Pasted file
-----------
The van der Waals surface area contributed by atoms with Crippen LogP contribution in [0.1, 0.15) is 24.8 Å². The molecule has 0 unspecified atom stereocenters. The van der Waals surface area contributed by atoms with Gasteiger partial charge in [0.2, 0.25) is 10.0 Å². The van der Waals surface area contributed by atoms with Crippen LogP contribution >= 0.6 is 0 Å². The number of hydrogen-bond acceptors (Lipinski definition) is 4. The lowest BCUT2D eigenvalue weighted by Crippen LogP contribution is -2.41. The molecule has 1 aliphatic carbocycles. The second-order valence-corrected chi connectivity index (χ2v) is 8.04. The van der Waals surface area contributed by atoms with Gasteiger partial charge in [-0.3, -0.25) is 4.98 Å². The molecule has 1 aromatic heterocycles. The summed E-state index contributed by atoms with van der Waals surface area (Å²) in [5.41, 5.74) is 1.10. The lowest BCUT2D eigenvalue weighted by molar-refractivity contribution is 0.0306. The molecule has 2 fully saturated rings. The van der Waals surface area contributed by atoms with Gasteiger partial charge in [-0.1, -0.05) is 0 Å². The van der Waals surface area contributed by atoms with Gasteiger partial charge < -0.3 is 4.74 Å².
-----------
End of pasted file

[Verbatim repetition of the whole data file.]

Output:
The van der Waals surface area contributed by atoms with Crippen LogP contribution in [0.1, 0.15) is 24.8 Å². The molecule has 0 unspecified atom stereocenters. The van der Waals surface area contributed by atoms with Gasteiger partial charge in [0.2, 0.25) is 10.0 Å². The van der Waals surface area contributed by atoms with Crippen LogP contribution >= 0.6 is 0 Å². The number of hydrogen-bond acceptors (Lipinski definition) is 4. The lowest BCUT2D eigenvalue weighted by Crippen LogP contribution is -2.41. The molecule has 1 aliphatic carbocycles. The second-order valence-corrected chi connectivity index (χ2v) is 8.04. The van der Waals surface area contributed by atoms with Gasteiger partial charge in [-0.3, -0.25) is 4.98 Å². The molecule has 1 aromatic heterocycles. The summed E-state index contributed by atoms with van der Waals surface area (Å²) in [5.41, 5.74) is 1.10. The lowest BCUT2D eigenvalue weighted by molar-refractivity contribution is 0.0306. The molecule has 2 fully saturated rings. The van der Waals surface area contributed by atoms with Gasteiger partial charge in [-0.1, -0.05) is 0 Å². The van der Waals surface area contributed by atoms with Gasteiger partial charge < -0.3 is 4.74 Å².